Former Interior Secretary Ken Salazar took a swipe Thursday at Republicans who have called out the National Park Service for shutdown closures they claim are politically motivated. “It’s wrongheaded and unfair that there are some Republicans who are targeting the National Park Service,” Salazar said. “The approach that’s being taken by criticizing the public servants who are doing their jobs here is wrongheaded.”
Salazar, who held the position for four years under President Obama, spoke on a Center for American Progress press call along with Lynn Scarlett, deputy Interior secretary under President George W. Bush. Scarlett also offered support to Interior employees who have taken heat during the shutdown. “We need to honor the rules and give encouragement to the federal employees who need to abide by the rules,” she said.
Two GOP-led House committees are planning a hearing next week to question the National Park Service on how the shutdown has been conducted.
Salazar also rejected the piecemeal approach put forward by Republicans to fund some aspects of government, including the national parks. Congress should fund “not some of it — all of it,” Salazar said.
The shutdown is having an impact on energy development, Salazar said, especially on the Gulf Coast. Some drilling permits have slowed, and leasing auctions have been canceled. “The sooner Congress moves to fund the government, the better off it’s going to be for the energy future of the country.”
The former officials also lamented setbacks to hunters, vacationers, and tribal communities on federal land. “There’s a lot of frustration among the public that many of their favorite places are closed,” Scarlett said.
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With three days until the first debate, the polls are coming fast and furious. The latest round:
- An Associated Press/Gfk poll of registered voters found very few voters committed, with Clinton leading Trump, 37% to 29%, and Gary Johnson at 7%.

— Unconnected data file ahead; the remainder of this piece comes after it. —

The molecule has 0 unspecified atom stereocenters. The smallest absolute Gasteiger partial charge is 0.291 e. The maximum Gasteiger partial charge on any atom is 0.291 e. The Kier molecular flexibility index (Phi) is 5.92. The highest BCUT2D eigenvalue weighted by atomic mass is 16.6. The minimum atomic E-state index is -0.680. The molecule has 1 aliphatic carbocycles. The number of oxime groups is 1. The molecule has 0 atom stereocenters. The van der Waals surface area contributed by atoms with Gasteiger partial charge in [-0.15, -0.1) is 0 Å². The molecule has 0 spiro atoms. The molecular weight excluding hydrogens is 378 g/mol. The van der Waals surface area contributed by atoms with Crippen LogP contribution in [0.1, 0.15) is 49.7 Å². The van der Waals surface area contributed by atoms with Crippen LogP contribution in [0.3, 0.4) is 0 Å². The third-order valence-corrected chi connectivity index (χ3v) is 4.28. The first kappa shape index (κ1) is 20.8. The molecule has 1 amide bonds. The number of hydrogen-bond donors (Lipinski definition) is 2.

- A McClatchy-Marist poll gave Clinton a six-point edge, 45% to 39%, in a four-way ballot test. Johnson pulls 10% support, with Jill Stein at 4%.
- Rasmussen, which has drawn criticism for continually showing Donald Trump doing much better than he does in other polls, is at it again. A new survey gives Trump a five-point lead, 44%-39%.
In contrast to Hillary Clinton's meticulous debate practice sessions, Donald Trump "is largely shunning traditional debate preparations, but has been watching video of…Clinton’s best and worst debate moments, looking for her vulnerabilities.” Trump “has paid only cursory attention to briefing materials. He has refused to use lecterns in mock debate sessions despite the urging of his advisers. He prefers spitballing ideas with his team rather than honing them into crisp, two-minute answers.”
Donald Trump "is on the precipice of becoming the only major-party presidential candidate this century not to reach out to millions of American voters whose dominant, first or just preferred language is Spanish. Trump has not only failed to buy any Spanish-language television or radio ads, he so far has avoided even offering a translation of his website into Spanish, breaking with two decades of bipartisan tradition."
Bill and Hillary Clinton have purchased the home next door to their primary residence in tony Chappaqua, New York, for $1.16 million. "By purchasing the new home, the Clinton's now own the entire cul-de-sac at the end of the road in the leafy New York suburb. The purchase makes it easier for the United States Secret Service to protect the former president and possible future commander in chief."